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Table of Contents
Research Methodology Executive Summary Detailed Findings Moving Forward Respondent Profile 3 4 5 16 17
Dates of interviews: Survey mode: Sample: July 29th – August 17th, 2009 Telephone 200 Nonprofit and Foundation Executive Directors and Senior Communications Officials +/- 6.9 percentage points at the 95% confidence level Numbers may not total 100% due to rounding.
Margin of error: Notes:
• • • • There is extensive experimentation with social media in the nonprofit sector, but only half (51%) surveyed are active users Most nonprofits (67%) say social media is changing how they communicate with broad external audiences, but not narrower categories of stakeholders Most nonprofits (52%) do not currently have the infrastructure, staff and expertise necessary to take full advantage of social media’s potential Nonprofit executives (83%) understand that social media makes it easier for supporters to organize independently – underscoring how critical it is for nonprofits to demonstrate their value and relevance to advocates Ultimately, for most nonprofit executives (79%), the true value of social media has yet to be determined for their organizations
• The findings of this research offer insights into how nonprofits and foundations can optimize their use of social media in the future. Successful nonprofit organizations will: – Move from experimentation to implementation of strategic programs that drive digital engagement – Focus on two-way conversations that build meaningful and sustainable connections with a range of priority audiences – Invest in social media capacity as a means of achieving brand building, advocacy and fundraising goals – Demonstrate their unique impact to underscore relevance to advocates – Measure social media with key metrics for visibility, engagement and advocacy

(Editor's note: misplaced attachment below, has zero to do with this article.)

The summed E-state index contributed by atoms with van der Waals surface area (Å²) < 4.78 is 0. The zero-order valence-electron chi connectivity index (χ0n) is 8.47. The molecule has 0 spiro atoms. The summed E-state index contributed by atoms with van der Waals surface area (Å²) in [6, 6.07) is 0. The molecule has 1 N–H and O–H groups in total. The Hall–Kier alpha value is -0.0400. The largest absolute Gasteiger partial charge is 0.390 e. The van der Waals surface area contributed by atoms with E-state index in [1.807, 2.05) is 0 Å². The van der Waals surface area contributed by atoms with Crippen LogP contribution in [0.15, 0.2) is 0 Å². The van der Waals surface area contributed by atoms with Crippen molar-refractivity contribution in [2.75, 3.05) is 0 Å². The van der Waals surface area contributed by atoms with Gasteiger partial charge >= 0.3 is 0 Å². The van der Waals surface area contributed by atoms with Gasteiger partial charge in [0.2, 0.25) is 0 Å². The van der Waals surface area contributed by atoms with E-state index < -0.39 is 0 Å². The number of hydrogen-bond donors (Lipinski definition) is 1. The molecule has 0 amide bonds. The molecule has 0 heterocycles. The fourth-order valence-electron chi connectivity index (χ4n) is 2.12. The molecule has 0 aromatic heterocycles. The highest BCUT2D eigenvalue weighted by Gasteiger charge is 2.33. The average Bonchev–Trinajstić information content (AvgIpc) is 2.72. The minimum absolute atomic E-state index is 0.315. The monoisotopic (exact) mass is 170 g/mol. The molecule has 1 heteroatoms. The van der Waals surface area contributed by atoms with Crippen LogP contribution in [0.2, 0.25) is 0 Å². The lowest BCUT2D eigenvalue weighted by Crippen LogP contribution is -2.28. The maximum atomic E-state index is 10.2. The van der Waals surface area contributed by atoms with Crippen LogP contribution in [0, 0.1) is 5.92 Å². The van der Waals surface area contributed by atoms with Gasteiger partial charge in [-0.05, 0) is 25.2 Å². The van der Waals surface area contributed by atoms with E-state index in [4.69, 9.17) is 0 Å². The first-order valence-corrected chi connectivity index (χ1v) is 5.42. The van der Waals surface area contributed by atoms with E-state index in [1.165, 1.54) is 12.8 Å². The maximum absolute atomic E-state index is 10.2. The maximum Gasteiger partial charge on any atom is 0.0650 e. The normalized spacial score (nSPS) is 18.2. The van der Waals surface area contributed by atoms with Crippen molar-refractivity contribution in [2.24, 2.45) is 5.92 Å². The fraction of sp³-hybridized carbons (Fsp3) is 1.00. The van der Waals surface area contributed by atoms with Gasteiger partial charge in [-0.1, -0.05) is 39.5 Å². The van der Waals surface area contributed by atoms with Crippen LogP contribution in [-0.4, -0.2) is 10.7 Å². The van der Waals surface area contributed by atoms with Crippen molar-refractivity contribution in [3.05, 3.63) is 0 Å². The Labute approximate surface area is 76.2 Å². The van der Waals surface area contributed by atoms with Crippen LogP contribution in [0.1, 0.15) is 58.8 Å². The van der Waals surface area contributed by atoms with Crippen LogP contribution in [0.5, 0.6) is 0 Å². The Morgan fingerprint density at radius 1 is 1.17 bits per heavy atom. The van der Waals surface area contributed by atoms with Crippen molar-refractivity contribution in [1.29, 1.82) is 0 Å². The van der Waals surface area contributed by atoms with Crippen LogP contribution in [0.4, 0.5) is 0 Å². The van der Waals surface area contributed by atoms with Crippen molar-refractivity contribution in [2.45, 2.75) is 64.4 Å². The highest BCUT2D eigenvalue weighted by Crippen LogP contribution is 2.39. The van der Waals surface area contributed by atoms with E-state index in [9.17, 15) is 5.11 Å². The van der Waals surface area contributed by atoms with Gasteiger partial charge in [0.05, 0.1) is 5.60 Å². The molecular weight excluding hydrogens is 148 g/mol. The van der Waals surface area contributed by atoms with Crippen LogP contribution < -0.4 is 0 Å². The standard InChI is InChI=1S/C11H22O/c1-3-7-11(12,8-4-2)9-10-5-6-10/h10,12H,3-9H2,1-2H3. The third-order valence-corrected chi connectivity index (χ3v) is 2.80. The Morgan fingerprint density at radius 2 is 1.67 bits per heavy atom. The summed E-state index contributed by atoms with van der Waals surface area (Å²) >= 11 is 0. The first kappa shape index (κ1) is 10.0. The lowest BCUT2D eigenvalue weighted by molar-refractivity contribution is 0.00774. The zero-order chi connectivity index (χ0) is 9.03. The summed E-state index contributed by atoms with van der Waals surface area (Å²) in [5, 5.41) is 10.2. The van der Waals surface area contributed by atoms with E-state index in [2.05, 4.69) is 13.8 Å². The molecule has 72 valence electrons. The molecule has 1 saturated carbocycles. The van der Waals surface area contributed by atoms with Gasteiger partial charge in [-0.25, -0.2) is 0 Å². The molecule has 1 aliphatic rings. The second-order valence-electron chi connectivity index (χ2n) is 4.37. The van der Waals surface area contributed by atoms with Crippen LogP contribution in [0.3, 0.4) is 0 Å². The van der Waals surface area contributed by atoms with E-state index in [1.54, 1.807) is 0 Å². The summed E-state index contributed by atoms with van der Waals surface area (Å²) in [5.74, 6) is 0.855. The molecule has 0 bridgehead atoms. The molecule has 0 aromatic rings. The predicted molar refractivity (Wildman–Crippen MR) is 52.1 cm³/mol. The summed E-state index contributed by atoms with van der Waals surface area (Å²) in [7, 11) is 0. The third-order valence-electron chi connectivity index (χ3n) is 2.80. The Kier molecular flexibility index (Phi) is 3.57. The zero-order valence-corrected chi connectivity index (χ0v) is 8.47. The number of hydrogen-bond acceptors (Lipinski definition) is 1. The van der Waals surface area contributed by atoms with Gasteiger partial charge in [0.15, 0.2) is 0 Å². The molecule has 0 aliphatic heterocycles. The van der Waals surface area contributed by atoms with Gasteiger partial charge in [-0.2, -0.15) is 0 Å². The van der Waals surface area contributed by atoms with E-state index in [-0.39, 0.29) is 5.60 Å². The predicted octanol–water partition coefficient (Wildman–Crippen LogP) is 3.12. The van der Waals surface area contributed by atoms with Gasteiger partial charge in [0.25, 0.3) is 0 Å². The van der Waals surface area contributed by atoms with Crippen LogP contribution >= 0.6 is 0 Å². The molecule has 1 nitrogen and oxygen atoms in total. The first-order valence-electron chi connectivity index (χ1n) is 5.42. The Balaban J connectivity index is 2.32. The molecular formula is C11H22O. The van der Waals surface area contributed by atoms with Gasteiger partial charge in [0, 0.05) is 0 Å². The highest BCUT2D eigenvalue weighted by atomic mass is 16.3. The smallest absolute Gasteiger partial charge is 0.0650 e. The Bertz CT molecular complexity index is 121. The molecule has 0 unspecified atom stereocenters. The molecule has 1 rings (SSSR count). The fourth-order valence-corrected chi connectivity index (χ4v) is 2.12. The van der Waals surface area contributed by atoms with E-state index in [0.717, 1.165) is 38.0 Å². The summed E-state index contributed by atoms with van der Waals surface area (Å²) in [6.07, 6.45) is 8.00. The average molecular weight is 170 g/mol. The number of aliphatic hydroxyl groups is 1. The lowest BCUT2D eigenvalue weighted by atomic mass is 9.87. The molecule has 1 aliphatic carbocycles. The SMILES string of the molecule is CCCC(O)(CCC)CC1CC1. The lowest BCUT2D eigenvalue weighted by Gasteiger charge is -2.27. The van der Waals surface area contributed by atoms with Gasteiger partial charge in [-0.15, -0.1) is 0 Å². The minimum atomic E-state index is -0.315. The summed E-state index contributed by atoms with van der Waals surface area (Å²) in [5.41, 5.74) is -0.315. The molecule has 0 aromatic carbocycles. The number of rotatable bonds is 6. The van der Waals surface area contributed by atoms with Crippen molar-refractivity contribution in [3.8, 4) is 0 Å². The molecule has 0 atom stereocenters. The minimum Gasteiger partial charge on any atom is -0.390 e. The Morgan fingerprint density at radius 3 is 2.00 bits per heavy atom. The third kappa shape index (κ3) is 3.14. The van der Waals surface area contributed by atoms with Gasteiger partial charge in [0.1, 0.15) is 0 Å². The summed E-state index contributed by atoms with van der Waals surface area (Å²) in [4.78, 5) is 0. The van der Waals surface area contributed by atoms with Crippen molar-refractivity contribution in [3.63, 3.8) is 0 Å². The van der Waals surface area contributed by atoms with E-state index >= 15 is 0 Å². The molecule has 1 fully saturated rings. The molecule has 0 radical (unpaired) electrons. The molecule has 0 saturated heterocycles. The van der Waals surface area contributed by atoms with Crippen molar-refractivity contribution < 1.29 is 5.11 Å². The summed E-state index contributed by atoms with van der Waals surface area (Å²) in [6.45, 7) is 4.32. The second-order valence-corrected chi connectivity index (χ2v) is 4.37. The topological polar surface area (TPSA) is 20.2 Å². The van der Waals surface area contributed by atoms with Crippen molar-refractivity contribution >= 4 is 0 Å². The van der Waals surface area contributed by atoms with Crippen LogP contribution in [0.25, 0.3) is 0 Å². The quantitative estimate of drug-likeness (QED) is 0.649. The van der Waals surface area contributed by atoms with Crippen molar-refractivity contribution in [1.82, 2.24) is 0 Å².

Nonprofits are experimenting with social media
Almost all nonprofits – especially larger ones – are at least experimenting with social media, but only 51% are active users
We continue to pursue traditional media exclusively We continue to pursue traditional media, and are experimenting a little with social media We use traditional media and social media equally We continue to pursue traditional media, and are experimenting a lot with social media We are changing focus, relying less on traditional media and more on social media
Organizations with an operating budget of $25 million or more are even more likely to be experimenting heavily – 51%
51% are active users of social media
Social media is worth the investment
Less than one-quarter of nonprofit executives believe social media isn’t yet worth the investment, while three-quarters say it is more cost effective
AGREE OR DISAGREE?